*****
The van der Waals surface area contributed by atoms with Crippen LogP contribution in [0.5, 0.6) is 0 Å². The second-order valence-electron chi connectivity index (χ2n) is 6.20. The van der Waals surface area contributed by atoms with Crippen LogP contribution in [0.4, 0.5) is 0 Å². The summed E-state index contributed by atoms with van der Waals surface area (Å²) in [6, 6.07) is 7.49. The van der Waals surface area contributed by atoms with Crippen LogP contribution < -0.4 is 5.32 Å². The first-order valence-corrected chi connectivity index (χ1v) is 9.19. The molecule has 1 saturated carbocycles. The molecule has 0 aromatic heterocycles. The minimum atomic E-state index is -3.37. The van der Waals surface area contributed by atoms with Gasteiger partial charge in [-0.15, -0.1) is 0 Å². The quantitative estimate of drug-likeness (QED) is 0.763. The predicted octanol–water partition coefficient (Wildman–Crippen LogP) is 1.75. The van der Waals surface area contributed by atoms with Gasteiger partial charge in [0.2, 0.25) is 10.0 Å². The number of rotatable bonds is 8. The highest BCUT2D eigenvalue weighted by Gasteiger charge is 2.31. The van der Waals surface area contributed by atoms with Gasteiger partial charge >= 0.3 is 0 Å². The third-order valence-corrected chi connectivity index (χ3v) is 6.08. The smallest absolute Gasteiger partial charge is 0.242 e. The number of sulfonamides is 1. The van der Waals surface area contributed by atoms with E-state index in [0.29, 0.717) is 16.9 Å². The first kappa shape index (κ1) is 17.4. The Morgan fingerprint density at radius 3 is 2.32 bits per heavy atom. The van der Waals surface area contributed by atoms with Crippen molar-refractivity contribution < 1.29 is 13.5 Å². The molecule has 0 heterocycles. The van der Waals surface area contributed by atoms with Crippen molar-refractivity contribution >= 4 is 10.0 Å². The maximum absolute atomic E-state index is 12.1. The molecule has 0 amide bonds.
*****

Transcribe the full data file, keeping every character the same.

The van der Waals surface area contributed by atoms with Crippen LogP contribution in [0.5, 0.6) is 0 Å². The second-order valence-electron chi connectivity index (χ2n) is 6.20. The van der Waals surface area contributed by atoms with Crippen LogP contribution in [0.4, 0.5) is 0 Å². The summed E-state index contributed by atoms with van der Waals surface area (Å²) in [6, 6.07) is 7.49. The van der Waals surface area contributed by atoms with Crippen LogP contribution < -0.4 is 5.32 Å². The first-order valence-corrected chi connectivity index (χ1v) is 9.19. The molecule has 1 saturated carbocycles. The molecule has 0 aromatic heterocycles. The minimum atomic E-state index is -3.37. The van der Waals surface area contributed by atoms with Gasteiger partial charge in [-0.15, -0.1) is 0 Å². The quantitative estimate of drug-likeness (QED) is 0.763. The predicted octanol–water partition coefficient (Wildman–Crippen LogP) is 1.75. The van der Waals surface area contributed by atoms with Gasteiger partial charge in [0.2, 0.25) is 10.0 Å². The number of rotatable bonds is 8. The highest BCUT2D eigenvalue weighted by Gasteiger charge is 2.31. The van der Waals surface area contributed by atoms with Gasteiger partial charge >= 0.3 is 0 Å². The third-order valence-corrected chi connectivity index (χ3v) is 6.08. The smallest absolute Gasteiger partial charge is 0.242 e. The number of sulfonamides is 1. The van der Waals surface area contributed by atoms with E-state index in [0.29, 0.717) is 16.9 Å². The first kappa shape index (κ1) is 17.4. The Morgan fingerprint density at radius 3 is 2.32 bits per heavy atom. The van der Waals surface area contributed by atoms with Crippen molar-refractivity contribution < 1.29 is 13.5 Å². The molecule has 0 heterocycles. The van der Waals surface area contributed by atoms with Crippen molar-refractivity contribution >= 4 is 10.0 Å². The maximum absolute atomic E-state index is 12.1. The molecule has 0 amide bonds.